We were surprised during the drive to our hotel to see such a sprawling city with so many high-rises and skyscrapers — wow! I’d argue there are way more high-rises in Bangkok than in L.A. We also spotted numerous mosques and halal-friendly hotels and buildings, which was a first for us (we’d never seen entire hotels with a golden dome on top).

From humongous billboards along the highway and super luxurious shopping malls to crowded markets and dilapidated homes along the Chao Phraya River, Bangkok was a hodgepodge of sceneries. Here’s the view from our hotel, the Hotel Icon Bangkok. It was nice, our room was spacious and clean, and the hotel provides free shuttle service to the main avenue where you can catch the train.

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Our favorite Siem Reap temple & the Cambodian Circus

I mentioned in my previous post that Cambodia wasn’t what we expected. It’s a very poor country. At least in Siem Reap, we saw many dirt roads and wooden shacks on stilts. If you’re one of the tourists who stay in a hotel in the center of town, you may not really notice the level of poverty. The area by the Angkor Night Market and Pub Street is littered with restaurants, shops and hotels.

Our hotel, however, was quite removed from the center of town. We had to drive over many dirt roads, huge potholes, past dozens of stray dogs, past many bareboned homes where residents killed time outside watching a small TV set or lying in their hammocks, past many hole-in-the-wall local businesses — hair salons, barber shops, massage parlors, seamstresses, mechanics, laundromats — to get to our resort. It was one of those experiences that just puts life into perspective. Especially the night we were riding back in the tuk tuk and a roach flew smack dab onto my chest! Will came to my rescue. But seriously. Our hotel even had literature warning against giving money to child beggars (or buying things from them), as it encourages the cycle of begging and keeps them from seeking a proper education. We had to turn down many children during our visits to the temples.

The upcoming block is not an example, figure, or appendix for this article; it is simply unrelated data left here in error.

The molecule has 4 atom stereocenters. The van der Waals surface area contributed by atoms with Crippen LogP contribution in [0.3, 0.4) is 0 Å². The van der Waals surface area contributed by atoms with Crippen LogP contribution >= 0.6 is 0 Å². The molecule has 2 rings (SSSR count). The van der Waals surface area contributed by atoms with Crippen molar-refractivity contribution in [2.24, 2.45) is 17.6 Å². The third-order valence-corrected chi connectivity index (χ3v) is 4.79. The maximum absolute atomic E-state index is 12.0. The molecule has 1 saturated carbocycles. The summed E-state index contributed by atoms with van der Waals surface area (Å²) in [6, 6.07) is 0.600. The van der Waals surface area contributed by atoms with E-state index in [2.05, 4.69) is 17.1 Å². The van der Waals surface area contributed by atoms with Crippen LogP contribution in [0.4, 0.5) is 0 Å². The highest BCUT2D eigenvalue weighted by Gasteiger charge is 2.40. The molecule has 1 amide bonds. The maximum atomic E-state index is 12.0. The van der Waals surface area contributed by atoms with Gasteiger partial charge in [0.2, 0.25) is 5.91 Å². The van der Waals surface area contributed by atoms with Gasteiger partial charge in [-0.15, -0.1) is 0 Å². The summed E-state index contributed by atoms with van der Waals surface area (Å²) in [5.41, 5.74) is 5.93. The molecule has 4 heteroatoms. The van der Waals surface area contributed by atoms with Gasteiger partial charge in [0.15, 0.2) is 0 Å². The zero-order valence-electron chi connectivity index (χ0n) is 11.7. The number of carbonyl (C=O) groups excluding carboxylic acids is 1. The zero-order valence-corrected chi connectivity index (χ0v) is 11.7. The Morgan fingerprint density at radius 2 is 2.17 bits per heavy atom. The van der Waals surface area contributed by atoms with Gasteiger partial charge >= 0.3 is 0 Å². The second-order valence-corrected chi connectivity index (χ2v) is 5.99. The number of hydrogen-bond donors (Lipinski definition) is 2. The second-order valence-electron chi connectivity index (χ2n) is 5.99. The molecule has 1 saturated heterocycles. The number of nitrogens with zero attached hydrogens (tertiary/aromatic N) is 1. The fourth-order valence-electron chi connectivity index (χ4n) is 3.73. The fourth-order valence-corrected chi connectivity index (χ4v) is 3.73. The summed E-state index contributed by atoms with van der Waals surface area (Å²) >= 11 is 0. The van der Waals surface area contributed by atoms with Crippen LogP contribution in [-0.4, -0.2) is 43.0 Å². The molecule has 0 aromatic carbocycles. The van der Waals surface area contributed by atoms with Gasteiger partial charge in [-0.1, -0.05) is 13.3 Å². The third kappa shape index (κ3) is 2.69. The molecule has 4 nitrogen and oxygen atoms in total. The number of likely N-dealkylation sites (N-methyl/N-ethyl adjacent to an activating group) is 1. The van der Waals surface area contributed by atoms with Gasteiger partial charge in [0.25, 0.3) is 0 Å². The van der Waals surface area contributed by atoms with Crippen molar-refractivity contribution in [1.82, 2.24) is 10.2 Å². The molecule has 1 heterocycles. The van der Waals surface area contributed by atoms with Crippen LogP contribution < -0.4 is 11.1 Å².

So, on to our favorite day in Cambodia. To visit Banteay Srei, we had to take the tuk tuk about an hour outside of Siem Reap. This ride gave us the chance to see the Cambodian countryside. We drove past many rice paddies (dried up, as the dry season had just ended) and lots of farmland, skinny cows and chickens, past kids playing in the dirt pushing soda cans with sticks, past locals relaxing next to their cows outside. There was a curious sensation of being near the ocean and feeling the ocean breeze, even though we were nowhere near the ocean. Beautiful, lush, serene. Take a look:

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Banteay Srei is unique in that it’s built out of red sandstone and it’s of a much smaller scale than many of the other temples in the Angkor area. Continue reading Our favorite Siem Reap temple & the Cambodian Circus